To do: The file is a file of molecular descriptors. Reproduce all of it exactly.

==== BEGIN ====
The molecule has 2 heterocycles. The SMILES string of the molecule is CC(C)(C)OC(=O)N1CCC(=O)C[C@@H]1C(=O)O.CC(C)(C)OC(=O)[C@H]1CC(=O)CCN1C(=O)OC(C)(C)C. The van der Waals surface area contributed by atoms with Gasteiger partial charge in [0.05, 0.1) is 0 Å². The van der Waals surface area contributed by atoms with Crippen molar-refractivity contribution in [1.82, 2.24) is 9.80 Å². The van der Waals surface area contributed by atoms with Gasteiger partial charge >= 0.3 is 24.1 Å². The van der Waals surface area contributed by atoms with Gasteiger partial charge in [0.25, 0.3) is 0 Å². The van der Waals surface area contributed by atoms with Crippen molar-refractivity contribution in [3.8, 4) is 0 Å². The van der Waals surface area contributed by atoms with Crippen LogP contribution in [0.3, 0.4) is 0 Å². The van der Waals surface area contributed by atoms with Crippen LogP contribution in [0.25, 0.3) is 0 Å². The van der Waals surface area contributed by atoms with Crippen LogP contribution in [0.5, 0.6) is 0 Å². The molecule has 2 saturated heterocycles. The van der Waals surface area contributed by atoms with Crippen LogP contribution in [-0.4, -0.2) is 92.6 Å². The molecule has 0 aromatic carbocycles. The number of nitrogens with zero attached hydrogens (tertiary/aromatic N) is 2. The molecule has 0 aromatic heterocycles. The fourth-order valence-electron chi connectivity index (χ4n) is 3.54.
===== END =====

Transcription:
The molecule has 2 heterocycles. The SMILES string of the molecule is CC(C)(C)OC(=O)N1CCC(=O)C[C@@H]1C(=O)O.CC(C)(C)OC(=O)[C@H]1CC(=O)CCN1C(=O)OC(C)(C)C. The van der Waals surface area contributed by atoms with Gasteiger partial charge in [0.05, 0.1) is 0 Å². The van der Waals surface area contributed by atoms with Crippen molar-refractivity contribution in [1.82, 2.24) is 9.80 Å². The van der Waals surface area contributed by atoms with Gasteiger partial charge >= 0.3 is 24.1 Å². The van der Waals surface area contributed by atoms with Gasteiger partial charge in [0.25, 0.3) is 0 Å². The van der Waals surface area contributed by atoms with Crippen molar-refractivity contribution in [3.8, 4) is 0 Å². The van der Waals surface area contributed by atoms with Crippen LogP contribution in [0.3, 0.4) is 0 Å². The van der Waals surface area contributed by atoms with Crippen LogP contribution in [0.25, 0.3) is 0 Å². The van der Waals surface area contributed by atoms with Crippen LogP contribution in [0.5, 0.6) is 0 Å². The molecule has 2 saturated heterocycles. The van der Waals surface area contributed by atoms with Crippen LogP contribution in [-0.4, -0.2) is 92.6 Å². The molecule has 0 aromatic carbocycles. The number of nitrogens with zero attached hydrogens (tertiary/aromatic N) is 2. The molecule has 0 aromatic heterocycles. The fourth-order valence-electron chi connectivity index (χ4n) is 3.54.